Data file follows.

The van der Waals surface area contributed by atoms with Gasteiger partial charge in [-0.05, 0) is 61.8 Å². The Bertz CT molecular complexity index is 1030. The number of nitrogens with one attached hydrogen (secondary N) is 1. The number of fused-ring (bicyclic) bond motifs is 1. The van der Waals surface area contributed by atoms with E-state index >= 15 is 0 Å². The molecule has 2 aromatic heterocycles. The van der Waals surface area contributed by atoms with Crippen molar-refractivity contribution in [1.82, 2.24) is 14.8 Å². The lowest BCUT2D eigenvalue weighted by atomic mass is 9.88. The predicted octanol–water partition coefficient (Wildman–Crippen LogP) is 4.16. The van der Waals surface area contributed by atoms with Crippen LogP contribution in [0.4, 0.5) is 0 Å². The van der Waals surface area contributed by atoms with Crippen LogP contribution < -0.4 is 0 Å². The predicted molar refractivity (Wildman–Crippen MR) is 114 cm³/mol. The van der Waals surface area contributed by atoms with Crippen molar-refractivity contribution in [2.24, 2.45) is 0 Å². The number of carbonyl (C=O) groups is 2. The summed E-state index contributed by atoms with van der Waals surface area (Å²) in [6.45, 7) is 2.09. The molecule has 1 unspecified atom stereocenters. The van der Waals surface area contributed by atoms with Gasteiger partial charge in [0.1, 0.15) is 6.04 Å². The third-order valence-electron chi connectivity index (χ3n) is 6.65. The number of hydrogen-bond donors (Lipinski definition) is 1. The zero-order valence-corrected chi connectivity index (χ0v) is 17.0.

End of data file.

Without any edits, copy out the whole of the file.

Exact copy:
The van der Waals surface area contributed by atoms with Gasteiger partial charge in [-0.05, 0) is 61.8 Å². The Bertz CT molecular complexity index is 1030. The number of nitrogens with one attached hydrogen (secondary N) is 1. The number of fused-ring (bicyclic) bond motifs is 1. The van der Waals surface area contributed by atoms with E-state index >= 15 is 0 Å². The molecule has 2 aromatic heterocycles. The van der Waals surface area contributed by atoms with Crippen molar-refractivity contribution in [1.82, 2.24) is 14.8 Å². The lowest BCUT2D eigenvalue weighted by atomic mass is 9.88. The predicted octanol–water partition coefficient (Wildman–Crippen LogP) is 4.16. The van der Waals surface area contributed by atoms with Crippen LogP contribution in [0.4, 0.5) is 0 Å². The van der Waals surface area contributed by atoms with Crippen LogP contribution < -0.4 is 0 Å². The predicted molar refractivity (Wildman–Crippen MR) is 114 cm³/mol. The van der Waals surface area contributed by atoms with Crippen molar-refractivity contribution in [2.24, 2.45) is 0 Å². The number of carbonyl (C=O) groups is 2. The summed E-state index contributed by atoms with van der Waals surface area (Å²) in [6.45, 7) is 2.09. The molecule has 1 unspecified atom stereocenters. The van der Waals surface area contributed by atoms with Gasteiger partial charge in [0.1, 0.15) is 6.04 Å². The third-order valence-electron chi connectivity index (χ3n) is 6.65. The number of hydrogen-bond donors (Lipinski definition) is 1. The zero-order valence-corrected chi connectivity index (χ0v) is 17.0.